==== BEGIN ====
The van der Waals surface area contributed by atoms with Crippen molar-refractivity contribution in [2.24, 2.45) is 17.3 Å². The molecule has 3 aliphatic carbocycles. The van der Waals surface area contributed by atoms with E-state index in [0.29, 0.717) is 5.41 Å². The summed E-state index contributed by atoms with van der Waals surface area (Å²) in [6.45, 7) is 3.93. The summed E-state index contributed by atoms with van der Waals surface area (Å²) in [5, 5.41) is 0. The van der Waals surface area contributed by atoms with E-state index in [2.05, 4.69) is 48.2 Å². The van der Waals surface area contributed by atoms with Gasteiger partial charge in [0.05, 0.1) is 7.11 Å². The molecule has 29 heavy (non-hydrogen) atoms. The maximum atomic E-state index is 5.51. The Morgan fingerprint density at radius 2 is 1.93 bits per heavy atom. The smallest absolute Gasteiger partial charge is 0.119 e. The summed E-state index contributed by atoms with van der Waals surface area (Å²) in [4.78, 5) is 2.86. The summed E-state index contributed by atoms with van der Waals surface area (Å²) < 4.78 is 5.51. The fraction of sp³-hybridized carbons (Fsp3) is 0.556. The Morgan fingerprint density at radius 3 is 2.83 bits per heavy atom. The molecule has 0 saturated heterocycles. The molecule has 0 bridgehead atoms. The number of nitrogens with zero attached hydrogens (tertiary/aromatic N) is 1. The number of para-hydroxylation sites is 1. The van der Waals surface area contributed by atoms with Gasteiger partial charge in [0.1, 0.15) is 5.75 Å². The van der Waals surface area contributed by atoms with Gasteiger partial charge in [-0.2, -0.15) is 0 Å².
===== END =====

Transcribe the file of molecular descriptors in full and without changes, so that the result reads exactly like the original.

The van der Waals surface area contributed by atoms with Crippen molar-refractivity contribution in [2.24, 2.45) is 17.3 Å². The molecule has 3 aliphatic carbocycles. The van der Waals surface area contributed by atoms with E-state index in [0.29, 0.717) is 5.41 Å². The summed E-state index contributed by atoms with van der Waals surface area (Å²) in [6.45, 7) is 3.93. The summed E-state index contributed by atoms with van der Waals surface area (Å²) in [5, 5.41) is 0. The van der Waals surface area contributed by atoms with E-state index in [2.05, 4.69) is 48.2 Å². The van der Waals surface area contributed by atoms with Gasteiger partial charge in [0.05, 0.1) is 7.11 Å². The molecule has 29 heavy (non-hydrogen) atoms. The maximum atomic E-state index is 5.51. The Morgan fingerprint density at radius 2 is 1.93 bits per heavy atom. The smallest absolute Gasteiger partial charge is 0.119 e. The summed E-state index contributed by atoms with van der Waals surface area (Å²) in [4.78, 5) is 2.86. The summed E-state index contributed by atoms with van der Waals surface area (Å²) < 4.78 is 5.51. The fraction of sp³-hybridized carbons (Fsp3) is 0.556. The Morgan fingerprint density at radius 3 is 2.83 bits per heavy atom. The molecule has 0 saturated heterocycles. The molecule has 0 bridgehead atoms. The number of nitrogens with zero attached hydrogens (tertiary/aromatic N) is 1. The number of para-hydroxylation sites is 1. The van der Waals surface area contributed by atoms with Gasteiger partial charge in [0.1, 0.15) is 5.75 Å². The van der Waals surface area contributed by atoms with Gasteiger partial charge in [-0.2, -0.15) is 0 Å².